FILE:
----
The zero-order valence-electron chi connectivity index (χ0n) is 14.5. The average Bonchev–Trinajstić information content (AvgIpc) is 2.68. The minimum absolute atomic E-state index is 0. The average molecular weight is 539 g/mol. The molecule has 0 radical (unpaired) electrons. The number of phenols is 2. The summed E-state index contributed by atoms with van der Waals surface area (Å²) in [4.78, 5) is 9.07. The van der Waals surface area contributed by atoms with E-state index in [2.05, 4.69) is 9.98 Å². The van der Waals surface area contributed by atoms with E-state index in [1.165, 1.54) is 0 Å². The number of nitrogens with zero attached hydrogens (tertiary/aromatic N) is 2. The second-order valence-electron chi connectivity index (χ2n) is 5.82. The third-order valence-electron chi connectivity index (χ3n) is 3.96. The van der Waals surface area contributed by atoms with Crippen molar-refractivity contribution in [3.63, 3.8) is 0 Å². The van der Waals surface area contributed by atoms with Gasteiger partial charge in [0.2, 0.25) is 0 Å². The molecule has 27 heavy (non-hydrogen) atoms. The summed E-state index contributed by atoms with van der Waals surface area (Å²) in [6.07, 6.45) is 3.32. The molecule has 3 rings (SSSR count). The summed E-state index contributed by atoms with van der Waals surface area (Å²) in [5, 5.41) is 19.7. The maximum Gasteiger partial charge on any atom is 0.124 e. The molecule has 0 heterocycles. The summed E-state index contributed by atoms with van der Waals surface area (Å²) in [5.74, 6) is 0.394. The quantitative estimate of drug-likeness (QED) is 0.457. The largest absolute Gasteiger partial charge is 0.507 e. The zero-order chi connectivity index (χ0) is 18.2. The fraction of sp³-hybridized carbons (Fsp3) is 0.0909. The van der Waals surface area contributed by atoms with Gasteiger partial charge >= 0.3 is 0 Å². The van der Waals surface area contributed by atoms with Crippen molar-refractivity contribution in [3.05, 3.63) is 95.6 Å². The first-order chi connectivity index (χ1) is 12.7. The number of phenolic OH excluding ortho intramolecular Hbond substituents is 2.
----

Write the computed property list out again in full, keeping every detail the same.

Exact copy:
The zero-order valence-electron chi connectivity index (χ0n) is 14.5. The average Bonchev–Trinajstić information content (AvgIpc) is 2.68. The minimum absolute atomic E-state index is 0. The average molecular weight is 539 g/mol. The molecule has 0 radical (unpaired) electrons. The number of phenols is 2. The summed E-state index contributed by atoms with van der Waals surface area (Å²) in [4.78, 5) is 9.07. The van der Waals surface area contributed by atoms with E-state index in [2.05, 4.69) is 9.98 Å². The van der Waals surface area contributed by atoms with E-state index in [1.165, 1.54) is 0 Å². The number of nitrogens with zero attached hydrogens (tertiary/aromatic N) is 2. The second-order valence-electron chi connectivity index (χ2n) is 5.82. The third-order valence-electron chi connectivity index (χ3n) is 3.96. The van der Waals surface area contributed by atoms with Crippen molar-refractivity contribution in [3.63, 3.8) is 0 Å². The van der Waals surface area contributed by atoms with Gasteiger partial charge in [0.2, 0.25) is 0 Å². The molecule has 27 heavy (non-hydrogen) atoms. The summed E-state index contributed by atoms with van der Waals surface area (Å²) in [6.07, 6.45) is 3.32. The molecule has 3 rings (SSSR count). The summed E-state index contributed by atoms with van der Waals surface area (Å²) in [5, 5.41) is 19.7. The maximum Gasteiger partial charge on any atom is 0.124 e. The molecule has 0 heterocycles. The summed E-state index contributed by atoms with van der Waals surface area (Å²) in [5.74, 6) is 0.394. The quantitative estimate of drug-likeness (QED) is 0.457. The largest absolute Gasteiger partial charge is 0.507 e. The zero-order chi connectivity index (χ0) is 18.2. The fraction of sp³-hybridized carbons (Fsp3) is 0.0909. The van der Waals surface area contributed by atoms with Gasteiger partial charge >= 0.3 is 0 Å². The van der Waals surface area contributed by atoms with Crippen molar-refractivity contribution in [3.05, 3.63) is 95.6 Å². The first-order chi connectivity index (χ1) is 12.7. The number of phenolic OH excluding ortho intramolecular Hbond substituents is 2.